A retired San Francisco crime scene investigator testified Monday in the high-profile murder trial over the 2015 slaying of Kathryn Steinle that "firearms do not fire by themselves."
It's a simple point that's at the heart of whether defendant Jose Ines Garcia Zarate will be found guilty of murdering 32-year-old Steinle, whom he had never met, as she walked with her father on San Francisco's waterfront.
To justify a murder conviction, the prosecution must prove Garcia Zarate intended to fire the gun at Steinle or a crowd of people gathered on Pier 14 about an hour before sunset on July 1, 2015. The defense is arguing Steinle's death was an accident: that Garcia Zarate picked up an unknown object wrapped in cloth from beneath a rotating metal chair on the pier. The gun was stolen from a U.S. Bureau of Land Management ranger four days before the the killing, and the defense argues it accidentally fired as Garcia Zarate unwrapped it.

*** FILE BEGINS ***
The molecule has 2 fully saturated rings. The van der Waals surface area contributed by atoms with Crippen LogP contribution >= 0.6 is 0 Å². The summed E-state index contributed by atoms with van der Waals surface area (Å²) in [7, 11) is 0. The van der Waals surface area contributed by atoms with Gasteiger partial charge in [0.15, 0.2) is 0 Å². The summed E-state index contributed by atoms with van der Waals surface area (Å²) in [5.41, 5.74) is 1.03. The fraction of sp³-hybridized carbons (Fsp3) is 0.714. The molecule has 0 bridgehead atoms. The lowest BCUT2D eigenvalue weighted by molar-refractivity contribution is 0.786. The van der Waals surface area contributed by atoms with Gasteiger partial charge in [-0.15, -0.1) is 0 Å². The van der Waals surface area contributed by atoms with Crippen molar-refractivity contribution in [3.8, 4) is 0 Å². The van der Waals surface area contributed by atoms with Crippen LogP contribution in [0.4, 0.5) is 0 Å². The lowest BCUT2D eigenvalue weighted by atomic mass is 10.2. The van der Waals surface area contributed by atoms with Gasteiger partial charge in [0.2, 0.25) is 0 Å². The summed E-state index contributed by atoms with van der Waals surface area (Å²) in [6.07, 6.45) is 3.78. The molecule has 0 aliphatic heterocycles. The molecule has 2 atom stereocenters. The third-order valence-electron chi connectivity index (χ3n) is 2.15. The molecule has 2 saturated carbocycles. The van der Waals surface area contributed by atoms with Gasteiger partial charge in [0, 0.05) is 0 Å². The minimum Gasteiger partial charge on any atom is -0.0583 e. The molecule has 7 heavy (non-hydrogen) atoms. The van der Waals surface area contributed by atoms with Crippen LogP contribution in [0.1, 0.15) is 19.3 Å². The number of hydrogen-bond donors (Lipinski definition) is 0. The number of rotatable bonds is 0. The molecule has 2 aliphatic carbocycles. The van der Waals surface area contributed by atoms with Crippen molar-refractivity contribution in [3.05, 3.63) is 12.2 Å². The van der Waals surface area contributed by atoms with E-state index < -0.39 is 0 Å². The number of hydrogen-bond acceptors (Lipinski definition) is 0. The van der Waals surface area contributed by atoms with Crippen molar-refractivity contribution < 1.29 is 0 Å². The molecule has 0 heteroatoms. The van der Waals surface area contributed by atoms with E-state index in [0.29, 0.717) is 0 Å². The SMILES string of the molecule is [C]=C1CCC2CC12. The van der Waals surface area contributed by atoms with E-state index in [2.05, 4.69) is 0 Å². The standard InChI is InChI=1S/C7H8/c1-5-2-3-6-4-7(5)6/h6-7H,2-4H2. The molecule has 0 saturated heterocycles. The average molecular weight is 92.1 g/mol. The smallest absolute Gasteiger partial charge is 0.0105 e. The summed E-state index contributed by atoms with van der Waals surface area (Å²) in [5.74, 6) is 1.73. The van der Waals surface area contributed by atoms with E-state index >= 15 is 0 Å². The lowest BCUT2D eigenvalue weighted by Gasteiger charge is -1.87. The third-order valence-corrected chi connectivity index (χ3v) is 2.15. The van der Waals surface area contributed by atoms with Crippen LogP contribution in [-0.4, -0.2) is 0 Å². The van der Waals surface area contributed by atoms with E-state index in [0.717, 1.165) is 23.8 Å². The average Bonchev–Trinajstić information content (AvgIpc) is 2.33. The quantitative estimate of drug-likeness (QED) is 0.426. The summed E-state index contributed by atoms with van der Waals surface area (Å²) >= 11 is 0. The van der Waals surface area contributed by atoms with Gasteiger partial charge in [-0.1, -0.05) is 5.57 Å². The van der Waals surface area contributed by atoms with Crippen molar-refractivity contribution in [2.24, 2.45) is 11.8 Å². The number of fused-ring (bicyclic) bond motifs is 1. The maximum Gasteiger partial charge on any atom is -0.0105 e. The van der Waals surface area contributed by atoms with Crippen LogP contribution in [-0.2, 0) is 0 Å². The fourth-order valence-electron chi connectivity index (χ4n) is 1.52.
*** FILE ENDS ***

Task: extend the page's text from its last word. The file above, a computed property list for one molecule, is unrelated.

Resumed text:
Assistant District Attorney Diana Garcia called since-retired SFPD officer and crime scene investigator John Evans to testify on Monday. He said the initial investigation of the pier on July 1, 2015, turned up no evidence.
But after a bullet that had been flattened on one side was extracted from Steinle's body, Evans and his team of crime scene investigators returned to the pier, determined through an "exhaustive search" to find the place where the bullet struck before it hit Steinle in the back.